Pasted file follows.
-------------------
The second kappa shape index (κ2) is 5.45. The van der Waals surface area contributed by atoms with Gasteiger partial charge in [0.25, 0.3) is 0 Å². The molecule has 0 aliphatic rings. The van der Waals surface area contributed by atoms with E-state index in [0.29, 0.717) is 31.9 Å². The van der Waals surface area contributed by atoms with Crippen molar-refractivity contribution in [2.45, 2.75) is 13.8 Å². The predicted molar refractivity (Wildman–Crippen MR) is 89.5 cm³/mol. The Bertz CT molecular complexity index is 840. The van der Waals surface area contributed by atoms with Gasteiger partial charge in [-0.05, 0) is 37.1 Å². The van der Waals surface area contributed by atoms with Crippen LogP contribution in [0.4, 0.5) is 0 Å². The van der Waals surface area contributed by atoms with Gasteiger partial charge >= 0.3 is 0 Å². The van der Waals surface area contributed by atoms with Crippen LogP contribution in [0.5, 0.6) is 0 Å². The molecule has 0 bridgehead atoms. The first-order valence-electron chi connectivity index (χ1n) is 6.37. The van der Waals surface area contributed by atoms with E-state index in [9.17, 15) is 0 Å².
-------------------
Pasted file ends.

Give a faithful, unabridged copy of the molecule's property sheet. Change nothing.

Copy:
The second kappa shape index (κ2) is 5.45. The van der Waals surface area contributed by atoms with Gasteiger partial charge in [0.25, 0.3) is 0 Å². The molecule has 0 aliphatic rings. The van der Waals surface area contributed by atoms with E-state index in [0.29, 0.717) is 31.9 Å². The van der Waals surface area contributed by atoms with Crippen molar-refractivity contribution in [2.45, 2.75) is 13.8 Å². The predicted molar refractivity (Wildman–Crippen MR) is 89.5 cm³/mol. The Bertz CT molecular complexity index is 840. The van der Waals surface area contributed by atoms with Gasteiger partial charge in [-0.05, 0) is 37.1 Å². The van der Waals surface area contributed by atoms with Crippen LogP contribution in [0.4, 0.5) is 0 Å². The van der Waals surface area contributed by atoms with Gasteiger partial charge >= 0.3 is 0 Å². The van der Waals surface area contributed by atoms with Crippen LogP contribution in [0.5, 0.6) is 0 Å². The molecule has 0 bridgehead atoms. The first-order valence-electron chi connectivity index (χ1n) is 6.37. The van der Waals surface area contributed by atoms with E-state index in [9.17, 15) is 0 Å².